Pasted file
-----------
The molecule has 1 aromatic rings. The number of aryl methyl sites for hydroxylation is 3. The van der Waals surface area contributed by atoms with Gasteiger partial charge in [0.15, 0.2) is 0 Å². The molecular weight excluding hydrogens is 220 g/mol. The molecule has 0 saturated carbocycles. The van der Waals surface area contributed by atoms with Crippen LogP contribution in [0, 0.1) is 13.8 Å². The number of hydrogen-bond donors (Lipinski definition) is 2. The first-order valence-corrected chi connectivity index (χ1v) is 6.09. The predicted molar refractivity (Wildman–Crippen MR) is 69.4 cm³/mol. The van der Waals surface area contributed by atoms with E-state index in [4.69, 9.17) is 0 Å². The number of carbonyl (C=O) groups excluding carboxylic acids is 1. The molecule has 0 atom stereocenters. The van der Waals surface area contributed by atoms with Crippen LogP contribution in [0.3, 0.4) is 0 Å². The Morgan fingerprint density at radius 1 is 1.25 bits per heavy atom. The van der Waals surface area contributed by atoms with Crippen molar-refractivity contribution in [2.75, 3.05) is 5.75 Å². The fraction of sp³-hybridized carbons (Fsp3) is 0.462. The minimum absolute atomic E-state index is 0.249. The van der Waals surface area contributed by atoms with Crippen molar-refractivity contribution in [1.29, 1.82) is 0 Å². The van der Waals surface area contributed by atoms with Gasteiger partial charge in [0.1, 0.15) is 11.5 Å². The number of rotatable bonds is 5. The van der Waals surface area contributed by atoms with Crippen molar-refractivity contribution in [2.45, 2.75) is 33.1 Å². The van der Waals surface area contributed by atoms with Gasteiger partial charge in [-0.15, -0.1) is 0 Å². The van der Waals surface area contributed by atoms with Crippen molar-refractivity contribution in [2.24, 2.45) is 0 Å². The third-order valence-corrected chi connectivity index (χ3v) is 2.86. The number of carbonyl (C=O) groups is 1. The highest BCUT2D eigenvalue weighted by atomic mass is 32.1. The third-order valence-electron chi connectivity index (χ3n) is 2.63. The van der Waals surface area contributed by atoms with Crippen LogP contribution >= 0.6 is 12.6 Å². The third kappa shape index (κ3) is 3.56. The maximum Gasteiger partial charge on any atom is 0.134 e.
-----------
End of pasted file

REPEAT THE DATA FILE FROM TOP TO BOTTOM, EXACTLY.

The molecule has 1 aromatic rings. The number of aryl methyl sites for hydroxylation is 3. The van der Waals surface area contributed by atoms with Gasteiger partial charge in [0.15, 0.2) is 0 Å². The molecular weight excluding hydrogens is 220 g/mol. The molecule has 0 saturated carbocycles. The van der Waals surface area contributed by atoms with Crippen LogP contribution in [0, 0.1) is 13.8 Å². The number of hydrogen-bond donors (Lipinski definition) is 2. The first-order valence-corrected chi connectivity index (χ1v) is 6.09. The predicted molar refractivity (Wildman–Crippen MR) is 69.4 cm³/mol. The van der Waals surface area contributed by atoms with E-state index in [4.69, 9.17) is 0 Å². The number of carbonyl (C=O) groups excluding carboxylic acids is 1. The molecule has 0 atom stereocenters. The van der Waals surface area contributed by atoms with Crippen LogP contribution in [0.3, 0.4) is 0 Å². The Morgan fingerprint density at radius 1 is 1.25 bits per heavy atom. The van der Waals surface area contributed by atoms with Crippen molar-refractivity contribution in [2.75, 3.05) is 5.75 Å². The fraction of sp³-hybridized carbons (Fsp3) is 0.462. The minimum absolute atomic E-state index is 0.249. The van der Waals surface area contributed by atoms with Crippen molar-refractivity contribution in [1.29, 1.82) is 0 Å². The van der Waals surface area contributed by atoms with Gasteiger partial charge in [0.1, 0.15) is 11.5 Å². The number of rotatable bonds is 5. The van der Waals surface area contributed by atoms with Crippen molar-refractivity contribution in [2.45, 2.75) is 33.1 Å². The van der Waals surface area contributed by atoms with Gasteiger partial charge in [-0.15, -0.1) is 0 Å². The van der Waals surface area contributed by atoms with Crippen molar-refractivity contribution in [2.24, 2.45) is 0 Å². The third-order valence-corrected chi connectivity index (χ3v) is 2.86. The number of carbonyl (C=O) groups is 1. The highest BCUT2D eigenvalue weighted by atomic mass is 32.1. The third-order valence-electron chi connectivity index (χ3n) is 2.63. The van der Waals surface area contributed by atoms with Crippen LogP contribution >= 0.6 is 12.6 Å². The third kappa shape index (κ3) is 3.56. The maximum Gasteiger partial charge on any atom is 0.134 e.